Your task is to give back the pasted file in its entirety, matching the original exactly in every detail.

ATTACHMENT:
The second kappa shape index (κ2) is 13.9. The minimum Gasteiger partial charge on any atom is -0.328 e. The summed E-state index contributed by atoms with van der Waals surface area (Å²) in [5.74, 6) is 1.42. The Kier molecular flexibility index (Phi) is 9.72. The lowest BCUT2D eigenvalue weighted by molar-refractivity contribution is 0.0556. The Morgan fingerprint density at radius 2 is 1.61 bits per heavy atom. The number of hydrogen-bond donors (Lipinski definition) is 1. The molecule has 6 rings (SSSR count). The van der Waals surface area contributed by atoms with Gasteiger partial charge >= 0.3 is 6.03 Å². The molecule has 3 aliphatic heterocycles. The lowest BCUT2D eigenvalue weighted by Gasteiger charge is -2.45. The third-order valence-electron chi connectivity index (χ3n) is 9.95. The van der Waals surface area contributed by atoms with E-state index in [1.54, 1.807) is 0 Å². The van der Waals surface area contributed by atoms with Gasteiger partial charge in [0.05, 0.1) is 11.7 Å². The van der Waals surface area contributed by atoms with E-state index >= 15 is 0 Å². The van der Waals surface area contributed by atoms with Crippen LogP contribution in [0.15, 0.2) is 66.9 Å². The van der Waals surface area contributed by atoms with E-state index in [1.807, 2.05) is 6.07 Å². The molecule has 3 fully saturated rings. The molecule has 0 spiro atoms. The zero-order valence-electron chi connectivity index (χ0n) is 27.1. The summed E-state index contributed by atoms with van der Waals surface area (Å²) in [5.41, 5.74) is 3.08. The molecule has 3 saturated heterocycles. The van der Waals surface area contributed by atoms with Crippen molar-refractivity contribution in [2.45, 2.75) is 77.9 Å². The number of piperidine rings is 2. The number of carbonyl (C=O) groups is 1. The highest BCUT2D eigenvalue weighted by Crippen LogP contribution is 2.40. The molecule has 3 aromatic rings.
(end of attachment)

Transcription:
The second kappa shape index (κ2) is 13.9. The minimum Gasteiger partial charge on any atom is -0.328 e. The summed E-state index contributed by atoms with van der Waals surface area (Å²) in [5.74, 6) is 1.42. The Kier molecular flexibility index (Phi) is 9.72. The lowest BCUT2D eigenvalue weighted by molar-refractivity contribution is 0.0556. The Morgan fingerprint density at radius 2 is 1.61 bits per heavy atom. The number of hydrogen-bond donors (Lipinski definition) is 1. The molecule has 6 rings (SSSR count). The van der Waals surface area contributed by atoms with Gasteiger partial charge >= 0.3 is 6.03 Å². The molecule has 3 aliphatic heterocycles. The lowest BCUT2D eigenvalue weighted by Gasteiger charge is -2.45. The third-order valence-electron chi connectivity index (χ3n) is 9.95. The van der Waals surface area contributed by atoms with E-state index in [1.54, 1.807) is 0 Å². The van der Waals surface area contributed by atoms with Gasteiger partial charge in [0.05, 0.1) is 11.7 Å². The van der Waals surface area contributed by atoms with E-state index >= 15 is 0 Å². The van der Waals surface area contributed by atoms with Crippen LogP contribution in [0.15, 0.2) is 66.9 Å². The van der Waals surface area contributed by atoms with E-state index in [1.807, 2.05) is 6.07 Å². The molecule has 3 fully saturated rings. The molecule has 0 spiro atoms. The zero-order valence-electron chi connectivity index (χ0n) is 27.1. The summed E-state index contributed by atoms with van der Waals surface area (Å²) in [5.41, 5.74) is 3.08. The molecule has 3 saturated heterocycles. The van der Waals surface area contributed by atoms with Crippen molar-refractivity contribution in [2.45, 2.75) is 77.9 Å². The number of piperidine rings is 2. The number of carbonyl (C=O) groups is 1. The highest BCUT2D eigenvalue weighted by Crippen LogP contribution is 2.40. The molecule has 3 aromatic rings.